You can learn all about the history of Manchester Central at FREE ‘open house’ tours next month
The former railway station and concert venue has a rich past.
Manchester Central is to host a day of free tours next month, and it’s giving visitors the chance to learn all about the history of the iconic building.
We all know Manchester Central has a rich past.
From the central railway station, to the GMEX concert venue, the Manchester International Convention Centre (MICC), and now known as Manchester Central – even spending some time as a makeshift NHS ‘Nightingale’ hospital at the height COVID-19 pandemic too – the iconic venue in the heart of Manchester city centre has lived many lives.
Designed by Sir John Fowler, the historic building first opened to the public all the way back in 1880.
It initially started out as the Manchester Central Railway, and was one of the city’s main railway terminals with more than 400 trains passing through the station every day over 89 years of operation before closing in May 1969.
Over its impressive 140-year history, the building has catered for everyone and everything from County Council meetings, and world-renowned conferences and conventions, to those catching trains to all four corners of the country, attending concerts by iconic artists such as Oasis and The Smiths, and so much more.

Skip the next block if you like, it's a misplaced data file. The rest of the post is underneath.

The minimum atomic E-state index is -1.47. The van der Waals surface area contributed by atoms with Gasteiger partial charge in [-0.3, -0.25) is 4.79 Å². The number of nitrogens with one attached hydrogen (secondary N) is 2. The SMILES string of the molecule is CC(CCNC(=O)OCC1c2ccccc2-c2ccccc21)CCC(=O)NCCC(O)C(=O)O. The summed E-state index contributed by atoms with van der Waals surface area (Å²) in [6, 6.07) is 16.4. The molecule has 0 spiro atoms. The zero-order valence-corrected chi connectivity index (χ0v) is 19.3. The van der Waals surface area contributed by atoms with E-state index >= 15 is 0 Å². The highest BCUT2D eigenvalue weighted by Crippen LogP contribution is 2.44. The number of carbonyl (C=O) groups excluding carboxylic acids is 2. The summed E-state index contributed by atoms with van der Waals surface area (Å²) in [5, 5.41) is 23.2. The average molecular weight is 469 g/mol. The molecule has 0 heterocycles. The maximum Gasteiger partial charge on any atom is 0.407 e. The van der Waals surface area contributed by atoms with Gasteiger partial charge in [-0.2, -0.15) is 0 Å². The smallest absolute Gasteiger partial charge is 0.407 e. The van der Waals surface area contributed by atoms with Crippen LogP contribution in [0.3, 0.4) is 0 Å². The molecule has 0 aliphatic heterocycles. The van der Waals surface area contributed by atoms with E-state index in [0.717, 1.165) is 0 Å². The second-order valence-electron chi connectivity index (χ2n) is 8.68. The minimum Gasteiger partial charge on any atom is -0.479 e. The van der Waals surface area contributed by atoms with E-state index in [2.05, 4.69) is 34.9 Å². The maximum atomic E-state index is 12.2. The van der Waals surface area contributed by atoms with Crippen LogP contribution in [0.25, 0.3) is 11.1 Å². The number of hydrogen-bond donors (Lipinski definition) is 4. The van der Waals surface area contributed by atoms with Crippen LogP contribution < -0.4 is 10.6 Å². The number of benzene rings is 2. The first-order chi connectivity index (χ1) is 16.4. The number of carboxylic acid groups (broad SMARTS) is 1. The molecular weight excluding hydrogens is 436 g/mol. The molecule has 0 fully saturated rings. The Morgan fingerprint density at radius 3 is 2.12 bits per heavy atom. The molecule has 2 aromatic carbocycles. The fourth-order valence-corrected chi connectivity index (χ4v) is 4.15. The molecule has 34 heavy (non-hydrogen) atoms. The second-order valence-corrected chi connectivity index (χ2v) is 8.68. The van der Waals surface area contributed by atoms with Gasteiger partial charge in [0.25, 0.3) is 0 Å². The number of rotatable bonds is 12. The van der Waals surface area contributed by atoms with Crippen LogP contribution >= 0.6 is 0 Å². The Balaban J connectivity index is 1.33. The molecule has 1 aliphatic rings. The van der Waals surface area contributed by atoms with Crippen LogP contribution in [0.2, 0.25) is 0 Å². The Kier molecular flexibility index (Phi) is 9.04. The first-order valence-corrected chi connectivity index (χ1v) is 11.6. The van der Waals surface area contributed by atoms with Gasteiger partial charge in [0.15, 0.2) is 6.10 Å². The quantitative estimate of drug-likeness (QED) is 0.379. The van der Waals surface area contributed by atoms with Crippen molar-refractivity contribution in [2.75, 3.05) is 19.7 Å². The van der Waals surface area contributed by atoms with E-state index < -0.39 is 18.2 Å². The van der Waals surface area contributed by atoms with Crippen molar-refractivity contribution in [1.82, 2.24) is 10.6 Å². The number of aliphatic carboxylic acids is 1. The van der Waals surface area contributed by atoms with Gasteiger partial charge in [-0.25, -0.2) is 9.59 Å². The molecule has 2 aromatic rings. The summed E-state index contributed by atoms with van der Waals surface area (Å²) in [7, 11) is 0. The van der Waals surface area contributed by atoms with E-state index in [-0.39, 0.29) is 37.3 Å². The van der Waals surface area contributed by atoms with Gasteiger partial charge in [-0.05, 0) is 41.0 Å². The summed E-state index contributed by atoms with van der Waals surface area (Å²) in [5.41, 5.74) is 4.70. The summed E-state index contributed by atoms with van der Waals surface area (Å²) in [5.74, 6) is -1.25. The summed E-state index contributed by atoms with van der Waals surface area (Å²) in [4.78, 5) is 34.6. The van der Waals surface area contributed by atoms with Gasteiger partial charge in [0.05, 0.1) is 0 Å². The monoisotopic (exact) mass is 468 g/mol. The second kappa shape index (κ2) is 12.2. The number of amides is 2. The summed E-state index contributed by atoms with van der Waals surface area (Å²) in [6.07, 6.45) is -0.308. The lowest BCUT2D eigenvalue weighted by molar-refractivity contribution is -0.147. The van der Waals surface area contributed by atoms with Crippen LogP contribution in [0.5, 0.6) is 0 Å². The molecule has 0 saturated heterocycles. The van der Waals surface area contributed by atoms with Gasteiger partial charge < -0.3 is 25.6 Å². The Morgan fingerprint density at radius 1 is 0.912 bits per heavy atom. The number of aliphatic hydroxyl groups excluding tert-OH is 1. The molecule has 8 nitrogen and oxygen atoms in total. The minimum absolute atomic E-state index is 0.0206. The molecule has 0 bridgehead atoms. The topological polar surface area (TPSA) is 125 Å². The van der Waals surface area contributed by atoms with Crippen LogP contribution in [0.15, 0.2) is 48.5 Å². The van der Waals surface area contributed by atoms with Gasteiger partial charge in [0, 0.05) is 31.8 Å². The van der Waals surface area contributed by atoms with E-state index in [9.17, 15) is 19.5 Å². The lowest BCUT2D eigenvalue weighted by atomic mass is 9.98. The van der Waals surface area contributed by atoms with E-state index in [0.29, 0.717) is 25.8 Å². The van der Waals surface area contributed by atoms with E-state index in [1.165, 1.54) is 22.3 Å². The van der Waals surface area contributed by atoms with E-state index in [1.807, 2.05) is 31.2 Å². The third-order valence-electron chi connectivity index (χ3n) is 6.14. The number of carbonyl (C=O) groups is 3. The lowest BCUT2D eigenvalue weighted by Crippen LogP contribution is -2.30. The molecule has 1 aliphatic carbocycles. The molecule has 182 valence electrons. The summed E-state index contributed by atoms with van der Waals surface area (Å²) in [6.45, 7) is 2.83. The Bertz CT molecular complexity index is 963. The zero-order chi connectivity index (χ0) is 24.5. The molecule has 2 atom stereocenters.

There’s a lot to learn about, which is why Manchester Central is opening its doors for two official ‘Open House’ tours in a couple of weeks time, and is giving curious Mancs the opportunity to discover more about the venue and its illustrious history.
Tours will be led by knowledgeable team members who’ll be able to give you “the inside scoop” on working there.
The Manchester Central Open House 2023 takes place on Wednesday 12 July, with two official free tours scheduled, but doors open from 9am-5pm even if you can only spare 10 minutes, and refreshments available all throughout the day.
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- Manchester Central to be turned into 1,000 bed ‘Nightingale’ hospital
- It’s a convention centre now but here’s how Manchester Central looked in 1965
Find out more and book a tour here.
Featured Image – Manchester Central